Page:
Powerful and haunting, this thrilling final installment of Suzanne Collinss groundbreaking The Hunger Games trilogy promises to be one of the most talked about books of the year.
Against all odds, Katniss Everdeen has survived the Hunger Games twice. But now that shes made it out of the bloody arena alive, shes still not safe. The Capitol is angry. The Capitol wants revenge. Who do they think should pay for the unrest? Katniss. And whats worse, President Snow has made it clear that no one else is safe either. Not Katnisss family, not her friends, not the people of District 12. Powerful and haunting, this thrilling final installment of Suzanne Collinss groundbreaking The Hunger Games trilogy promises to be one of the most talked about books of the year.
I stare down at my shoes, watching as a fine layer of ash
settles on the worn leather. This is where the bed I shared
with my sister, Prim, stood. Over there was the kitchen
table. The bricks of the chimney, which collapsed in a
charred heap, provide a point of reference for the rest of the
house. How else could I orient myself in this sea of gray?
Almost nothing remains of District 12. A month ago,
the Capitols firebombs obliterated the poor coal miners
houses in the Seam, the shops in the town, even the Justice
Building. The only area that escaped incineration was
the Victors Village. I dont know why exactly. Perhaps so
anyone forced to come here on Capitol business would
have somewhere decent to stay. The odd reporter. A committee
assessing the condition of the coal mines. A squad of
Peacekeepers checking for returning refugees.
But no one is returning except me. And thats only for a ...
If you are reading this review, chances are that you're wondering if the Hunger Games trilogy lives up to the hype. Yes. A thousand times yes. All you need to do is read the first few pages of The Hunger Games to verify this. You'll be pulled in and under. You'll set aside anything else you've been reading. You'll shirk your duties at work. You'll start reading under the table at dinnertime. I quickly learned that the only way I could make myself close the covers would be to break off in the middle of a chapter. If I waited until the end, the unbelievable cliffhanger with which Collins closes every single chapter would catch me and pull me back into the book. The only way to read these books is compulsively.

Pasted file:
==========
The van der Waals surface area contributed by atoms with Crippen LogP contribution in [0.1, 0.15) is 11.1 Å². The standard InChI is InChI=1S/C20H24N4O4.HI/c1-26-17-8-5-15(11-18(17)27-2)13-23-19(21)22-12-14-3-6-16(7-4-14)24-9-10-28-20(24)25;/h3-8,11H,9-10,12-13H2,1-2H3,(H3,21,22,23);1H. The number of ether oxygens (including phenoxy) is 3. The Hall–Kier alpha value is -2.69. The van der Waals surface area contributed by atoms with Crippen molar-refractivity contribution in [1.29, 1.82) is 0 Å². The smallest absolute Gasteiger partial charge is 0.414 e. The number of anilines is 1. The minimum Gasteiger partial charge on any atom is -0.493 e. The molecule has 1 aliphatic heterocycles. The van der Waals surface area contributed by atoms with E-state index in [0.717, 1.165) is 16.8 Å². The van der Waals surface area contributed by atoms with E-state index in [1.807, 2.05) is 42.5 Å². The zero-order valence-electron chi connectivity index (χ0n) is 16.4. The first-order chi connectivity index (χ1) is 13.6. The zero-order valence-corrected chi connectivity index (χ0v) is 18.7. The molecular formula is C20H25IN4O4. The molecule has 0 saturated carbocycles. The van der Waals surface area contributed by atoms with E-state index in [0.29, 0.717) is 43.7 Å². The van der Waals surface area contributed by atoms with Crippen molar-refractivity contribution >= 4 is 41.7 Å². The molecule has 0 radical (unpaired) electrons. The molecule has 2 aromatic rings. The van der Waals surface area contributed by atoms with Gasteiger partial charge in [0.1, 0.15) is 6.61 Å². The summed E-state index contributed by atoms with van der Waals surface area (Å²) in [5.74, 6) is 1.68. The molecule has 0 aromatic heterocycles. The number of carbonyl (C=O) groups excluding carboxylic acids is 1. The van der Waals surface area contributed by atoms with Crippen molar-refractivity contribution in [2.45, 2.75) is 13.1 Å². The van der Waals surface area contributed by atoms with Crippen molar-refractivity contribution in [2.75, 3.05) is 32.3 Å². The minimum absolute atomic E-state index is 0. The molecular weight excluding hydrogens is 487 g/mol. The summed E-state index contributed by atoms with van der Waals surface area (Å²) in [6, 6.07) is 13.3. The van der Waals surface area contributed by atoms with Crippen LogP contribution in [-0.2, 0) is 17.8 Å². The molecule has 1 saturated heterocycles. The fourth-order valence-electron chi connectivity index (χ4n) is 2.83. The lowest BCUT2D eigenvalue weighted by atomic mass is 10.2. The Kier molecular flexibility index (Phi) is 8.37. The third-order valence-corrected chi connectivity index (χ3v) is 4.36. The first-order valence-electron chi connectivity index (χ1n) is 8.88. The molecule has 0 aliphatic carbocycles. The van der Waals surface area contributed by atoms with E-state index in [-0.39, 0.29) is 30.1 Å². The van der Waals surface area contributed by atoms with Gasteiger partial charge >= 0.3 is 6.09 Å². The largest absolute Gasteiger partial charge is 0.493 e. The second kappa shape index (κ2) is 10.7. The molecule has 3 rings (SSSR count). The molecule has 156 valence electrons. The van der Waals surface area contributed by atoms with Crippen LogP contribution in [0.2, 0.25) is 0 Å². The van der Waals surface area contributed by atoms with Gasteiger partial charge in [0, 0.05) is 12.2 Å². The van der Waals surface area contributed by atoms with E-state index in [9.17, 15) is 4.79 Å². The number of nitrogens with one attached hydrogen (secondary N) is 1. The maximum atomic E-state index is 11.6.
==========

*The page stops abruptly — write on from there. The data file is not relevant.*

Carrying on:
(Reviewed by Amy Reading).
Full Review (1115 words).
The Hunger Games trilogy is a little like Shirley Jackson's The Lottery, and a little like every reality television show ever invented. It's set in the future but has an antique pedigree. Suzanne Collins has said that Katniss Everdeen's story is essentially a "gladiator story" and that it originates in two tales from Ancient Greece and Rome.
Theseus and the Minotaur
The Hunger Games, the first book in the trilogy, stems from the story of Theseus and the Minotaur. King Minos of Crete had defeated the Athenians in war, and to solidify his authority over them, demanded a tribute of seven Athenian boys and seven Athenian girls to be fed to the Minotaur every nine years. The Minotaur was half-bull and half-man, a vicious ...
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One hundred very short chapters, told in an utterly original first-person voice, propel readers through a narrative that is by turns gripping and darkly humorous, bleak and chilling, tender and transporting.
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